Restrooms are available inside the Bloomington and Rapids Lake Education and Visitor Centers during open hours. There is a heated comfort station accessible from outside the Rapids Lake Education and Visitor Center. A restroom facility with running water is available at Old Cedar Avenue trailhead in partnership with the City of Bloomington May-October 15. Vault toilets are available at the Rapids Lake Unit hunter lot off of Jonathan Carver Parkway, Louisville Swamp Unit north parking lot and Bass Ponds trailhead.
Points of Interest
Let our staff and volunteers at our visitor centers help you plan your visit!
The Bloomington Education and Visitor Center is a great starting point for visitors to become more familiar with the refuge and the wildlife that live here. Visitors can watch a 5 minute refuge orientation video in the auditorium, find local artists’ work in the Confluence Gallery, browse nature and wildlife exhibits and obtain maps and brochures. Enjoy a view of the river valley from the overlook out the backdoor and take a short walk around the restored prairie or a brief 10 minute hike to the wetlands below the visitor center along the Hillside Trail.
While at the Bloomington Education and Visitor Center, visit the Minnesota Valley Refuge Friends Blufftop Bookstore for field guides, t-shirts, and other educational items. Proceeds support the Minnesota Valley Refuge Friends.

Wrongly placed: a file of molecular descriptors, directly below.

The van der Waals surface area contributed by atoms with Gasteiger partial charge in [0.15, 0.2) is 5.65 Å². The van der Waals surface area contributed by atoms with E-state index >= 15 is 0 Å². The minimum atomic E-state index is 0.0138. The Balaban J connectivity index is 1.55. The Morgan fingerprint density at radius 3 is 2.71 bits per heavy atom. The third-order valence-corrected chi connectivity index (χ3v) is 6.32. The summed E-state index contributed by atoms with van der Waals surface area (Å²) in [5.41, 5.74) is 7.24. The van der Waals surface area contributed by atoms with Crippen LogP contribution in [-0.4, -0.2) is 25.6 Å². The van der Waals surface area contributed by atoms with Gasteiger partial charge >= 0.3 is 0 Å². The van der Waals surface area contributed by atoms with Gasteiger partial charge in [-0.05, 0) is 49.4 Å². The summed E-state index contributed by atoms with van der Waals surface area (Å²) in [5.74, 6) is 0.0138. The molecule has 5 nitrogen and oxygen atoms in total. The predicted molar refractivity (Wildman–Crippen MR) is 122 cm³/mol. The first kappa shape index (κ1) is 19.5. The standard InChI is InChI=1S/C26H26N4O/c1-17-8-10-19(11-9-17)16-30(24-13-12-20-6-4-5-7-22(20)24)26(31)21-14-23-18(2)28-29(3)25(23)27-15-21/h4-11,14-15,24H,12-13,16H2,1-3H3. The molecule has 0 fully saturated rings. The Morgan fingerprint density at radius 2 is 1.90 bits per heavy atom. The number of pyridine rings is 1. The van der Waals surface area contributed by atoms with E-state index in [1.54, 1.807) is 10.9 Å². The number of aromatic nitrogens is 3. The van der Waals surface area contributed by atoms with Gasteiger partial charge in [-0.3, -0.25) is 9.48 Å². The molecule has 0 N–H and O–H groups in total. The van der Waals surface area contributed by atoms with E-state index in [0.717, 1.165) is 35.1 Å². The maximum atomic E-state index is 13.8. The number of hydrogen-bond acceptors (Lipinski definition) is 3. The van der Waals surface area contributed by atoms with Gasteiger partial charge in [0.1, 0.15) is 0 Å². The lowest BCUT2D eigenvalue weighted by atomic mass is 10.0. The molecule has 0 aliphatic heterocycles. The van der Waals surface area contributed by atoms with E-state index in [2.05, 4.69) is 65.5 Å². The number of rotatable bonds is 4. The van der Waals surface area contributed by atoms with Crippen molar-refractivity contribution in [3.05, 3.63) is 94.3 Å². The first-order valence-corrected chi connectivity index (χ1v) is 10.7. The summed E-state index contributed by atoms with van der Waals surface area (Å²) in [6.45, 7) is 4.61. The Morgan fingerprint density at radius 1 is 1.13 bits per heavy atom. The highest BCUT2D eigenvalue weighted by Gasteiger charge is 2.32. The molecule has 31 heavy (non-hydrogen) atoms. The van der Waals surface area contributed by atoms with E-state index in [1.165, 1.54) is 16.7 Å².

Before leaving Bloomington, stop at the Old Cedar Avenue Trailhead. The recently restored Old Cedar Avenue bridge crosses over the marsh and a board walk to the south provide views of swans, geese and other waterfowl foraging in the wetlands below. Children will enjoy the Nature Play Area north of the restroom facility.
Make a stop at the Rapids Lake Education and Visitor Center for stunning views of the river valley and a restored prairie year round. The visitor center offers historical and nature exhibits, restrooms and a chance to talk with staff and volunteers. View the historic Gehl-Mittelsted homestead along the river bank and walk the Rapids Lake trail for sights of egrets wading in wetlands and eagles soaring above. Quick, easy hikes are possible just steps from both visitor centers, and for more adventure or solitude you can find longer hikes that take you through scenic bottomland forests and the Minnesota River valley.
What To Do
If you have 15 minutes
- Visit the Bloomington Education and Visitor Center:
- Bird watch at the bird feeders and catch a sunset at the overlook
- Chat with a volunteer, explore the exhibits, watch our film in the auditorium and find local artists’ work in the Confluence Gallery
- Take a walk along the Hillside Trail
- Visit the Rapids Lake Education and Visitor Center:
- View a vast array of native flowers blooming in the prairie in summer